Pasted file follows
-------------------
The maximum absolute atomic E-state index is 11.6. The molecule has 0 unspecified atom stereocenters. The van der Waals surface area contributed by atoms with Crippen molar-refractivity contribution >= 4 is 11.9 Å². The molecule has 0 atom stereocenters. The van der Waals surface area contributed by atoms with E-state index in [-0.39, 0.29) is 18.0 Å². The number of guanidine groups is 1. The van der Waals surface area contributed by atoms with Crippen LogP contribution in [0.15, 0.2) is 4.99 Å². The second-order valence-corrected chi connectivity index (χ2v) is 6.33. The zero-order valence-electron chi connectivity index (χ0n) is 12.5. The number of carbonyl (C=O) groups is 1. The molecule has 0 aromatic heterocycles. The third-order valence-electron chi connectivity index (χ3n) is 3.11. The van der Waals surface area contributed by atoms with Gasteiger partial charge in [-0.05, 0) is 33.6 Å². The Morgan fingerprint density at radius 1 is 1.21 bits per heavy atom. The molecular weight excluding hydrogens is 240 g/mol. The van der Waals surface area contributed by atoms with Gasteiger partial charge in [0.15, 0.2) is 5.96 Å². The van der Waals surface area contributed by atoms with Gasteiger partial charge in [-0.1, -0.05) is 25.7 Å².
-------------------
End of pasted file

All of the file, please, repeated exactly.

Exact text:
The maximum absolute atomic E-state index is 11.6. The molecule has 0 unspecified atom stereocenters. The van der Waals surface area contributed by atoms with Crippen molar-refractivity contribution >= 4 is 11.9 Å². The molecule has 0 atom stereocenters. The van der Waals surface area contributed by atoms with E-state index in [-0.39, 0.29) is 18.0 Å². The number of guanidine groups is 1. The van der Waals surface area contributed by atoms with Crippen LogP contribution in [0.15, 0.2) is 4.99 Å². The second-order valence-corrected chi connectivity index (χ2v) is 6.33. The zero-order valence-electron chi connectivity index (χ0n) is 12.5. The number of carbonyl (C=O) groups is 1. The molecule has 0 aromatic heterocycles. The third-order valence-electron chi connectivity index (χ3n) is 3.11. The van der Waals surface area contributed by atoms with Gasteiger partial charge in [-0.05, 0) is 33.6 Å². The Morgan fingerprint density at radius 1 is 1.21 bits per heavy atom. The molecular weight excluding hydrogens is 240 g/mol. The van der Waals surface area contributed by atoms with Gasteiger partial charge in [0.15, 0.2) is 5.96 Å². The van der Waals surface area contributed by atoms with Gasteiger partial charge in [-0.1, -0.05) is 25.7 Å².